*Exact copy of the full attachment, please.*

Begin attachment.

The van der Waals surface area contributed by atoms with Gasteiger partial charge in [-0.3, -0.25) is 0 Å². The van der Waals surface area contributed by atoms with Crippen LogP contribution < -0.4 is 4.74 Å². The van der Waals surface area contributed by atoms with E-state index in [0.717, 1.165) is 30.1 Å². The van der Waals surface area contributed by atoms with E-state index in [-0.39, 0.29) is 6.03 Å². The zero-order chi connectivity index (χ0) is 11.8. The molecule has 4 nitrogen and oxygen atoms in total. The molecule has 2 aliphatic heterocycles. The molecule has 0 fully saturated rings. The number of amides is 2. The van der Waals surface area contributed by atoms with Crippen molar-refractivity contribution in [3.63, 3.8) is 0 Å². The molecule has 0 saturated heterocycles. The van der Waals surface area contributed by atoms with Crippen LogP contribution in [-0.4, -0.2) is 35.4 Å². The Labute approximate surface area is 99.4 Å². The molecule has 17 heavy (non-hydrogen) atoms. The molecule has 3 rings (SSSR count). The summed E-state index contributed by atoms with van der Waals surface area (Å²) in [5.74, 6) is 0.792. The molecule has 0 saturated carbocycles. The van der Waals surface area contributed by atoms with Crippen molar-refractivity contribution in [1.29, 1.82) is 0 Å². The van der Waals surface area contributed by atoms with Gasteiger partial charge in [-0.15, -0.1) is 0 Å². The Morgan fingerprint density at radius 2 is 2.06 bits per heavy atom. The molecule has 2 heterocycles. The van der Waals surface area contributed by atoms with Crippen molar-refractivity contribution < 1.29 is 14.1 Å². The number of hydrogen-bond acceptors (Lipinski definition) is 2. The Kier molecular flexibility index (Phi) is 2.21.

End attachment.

The van der Waals surface area contributed by atoms with Gasteiger partial charge in [-0.3, -0.25) is 0 Å². The van der Waals surface area contributed by atoms with Crippen LogP contribution < -0.4 is 4.74 Å². The van der Waals surface area contributed by atoms with E-state index in [0.717, 1.165) is 30.1 Å². The van der Waals surface area contributed by atoms with E-state index in [-0.39, 0.29) is 6.03 Å². The zero-order chi connectivity index (χ0) is 11.8. The molecule has 4 nitrogen and oxygen atoms in total. The molecule has 2 aliphatic heterocycles. The molecule has 0 fully saturated rings. The number of amides is 2. The van der Waals surface area contributed by atoms with Crippen molar-refractivity contribution in [3.63, 3.8) is 0 Å². The molecule has 0 saturated heterocycles. The van der Waals surface area contributed by atoms with Crippen LogP contribution in [-0.4, -0.2) is 35.4 Å². The Labute approximate surface area is 99.4 Å². The molecule has 17 heavy (non-hydrogen) atoms. The molecule has 3 rings (SSSR count). The summed E-state index contributed by atoms with van der Waals surface area (Å²) in [5.74, 6) is 0.792. The molecule has 0 saturated carbocycles. The van der Waals surface area contributed by atoms with Crippen molar-refractivity contribution in [1.29, 1.82) is 0 Å². The van der Waals surface area contributed by atoms with Gasteiger partial charge in [-0.15, -0.1) is 0 Å². The Morgan fingerprint density at radius 2 is 2.06 bits per heavy atom. The molecule has 2 heterocycles. The van der Waals surface area contributed by atoms with Crippen molar-refractivity contribution < 1.29 is 14.1 Å². The number of hydrogen-bond acceptors (Lipinski definition) is 2. The Kier molecular flexibility index (Phi) is 2.21.